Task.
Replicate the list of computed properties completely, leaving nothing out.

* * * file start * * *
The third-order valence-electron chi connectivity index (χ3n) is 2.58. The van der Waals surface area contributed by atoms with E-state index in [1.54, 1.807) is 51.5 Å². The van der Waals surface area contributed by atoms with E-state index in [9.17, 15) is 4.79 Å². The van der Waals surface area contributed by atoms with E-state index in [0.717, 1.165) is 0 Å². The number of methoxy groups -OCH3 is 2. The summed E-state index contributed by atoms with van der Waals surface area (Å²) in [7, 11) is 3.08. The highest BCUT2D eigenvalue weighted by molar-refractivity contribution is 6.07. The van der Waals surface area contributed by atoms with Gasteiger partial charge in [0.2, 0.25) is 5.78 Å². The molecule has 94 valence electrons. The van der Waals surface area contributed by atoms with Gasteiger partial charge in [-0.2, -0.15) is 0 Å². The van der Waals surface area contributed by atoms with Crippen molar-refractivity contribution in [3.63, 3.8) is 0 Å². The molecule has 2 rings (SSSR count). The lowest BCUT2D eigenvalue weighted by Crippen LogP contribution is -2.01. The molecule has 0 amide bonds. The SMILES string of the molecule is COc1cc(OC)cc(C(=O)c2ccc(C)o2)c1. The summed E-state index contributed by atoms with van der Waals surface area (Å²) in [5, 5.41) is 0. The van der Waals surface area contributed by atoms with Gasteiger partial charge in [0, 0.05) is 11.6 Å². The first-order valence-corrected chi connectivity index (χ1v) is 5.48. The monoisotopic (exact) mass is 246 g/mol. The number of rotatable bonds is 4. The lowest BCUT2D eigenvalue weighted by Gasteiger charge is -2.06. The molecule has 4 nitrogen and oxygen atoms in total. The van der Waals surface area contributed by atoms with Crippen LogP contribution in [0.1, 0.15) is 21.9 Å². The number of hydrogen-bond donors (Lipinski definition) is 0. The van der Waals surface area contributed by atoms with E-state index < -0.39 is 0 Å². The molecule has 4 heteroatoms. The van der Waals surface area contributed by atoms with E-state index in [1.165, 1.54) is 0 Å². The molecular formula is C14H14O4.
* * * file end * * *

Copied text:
The third-order valence-electron chi connectivity index (χ3n) is 2.58. The van der Waals surface area contributed by atoms with E-state index in [1.54, 1.807) is 51.5 Å². The van der Waals surface area contributed by atoms with E-state index in [9.17, 15) is 4.79 Å². The van der Waals surface area contributed by atoms with E-state index in [0.717, 1.165) is 0 Å². The number of methoxy groups -OCH3 is 2. The summed E-state index contributed by atoms with van der Waals surface area (Å²) in [7, 11) is 3.08. The highest BCUT2D eigenvalue weighted by molar-refractivity contribution is 6.07. The van der Waals surface area contributed by atoms with Gasteiger partial charge in [0.2, 0.25) is 5.78 Å². The molecule has 94 valence electrons. The van der Waals surface area contributed by atoms with Gasteiger partial charge in [-0.2, -0.15) is 0 Å². The van der Waals surface area contributed by atoms with Crippen molar-refractivity contribution in [3.63, 3.8) is 0 Å². The molecule has 2 rings (SSSR count). The lowest BCUT2D eigenvalue weighted by Crippen LogP contribution is -2.01. The molecule has 0 amide bonds. The SMILES string of the molecule is COc1cc(OC)cc(C(=O)c2ccc(C)o2)c1. The summed E-state index contributed by atoms with van der Waals surface area (Å²) in [5, 5.41) is 0. The van der Waals surface area contributed by atoms with Gasteiger partial charge in [0, 0.05) is 11.6 Å². The first-order valence-corrected chi connectivity index (χ1v) is 5.48. The monoisotopic (exact) mass is 246 g/mol. The number of rotatable bonds is 4. The lowest BCUT2D eigenvalue weighted by Gasteiger charge is -2.06. The molecule has 4 nitrogen and oxygen atoms in total. The van der Waals surface area contributed by atoms with Crippen LogP contribution in [0.1, 0.15) is 21.9 Å². The number of hydrogen-bond donors (Lipinski definition) is 0. The van der Waals surface area contributed by atoms with E-state index < -0.39 is 0 Å². The molecule has 4 heteroatoms. The van der Waals surface area contributed by atoms with E-state index in [1.165, 1.54) is 0 Å². The molecular formula is C14H14O4.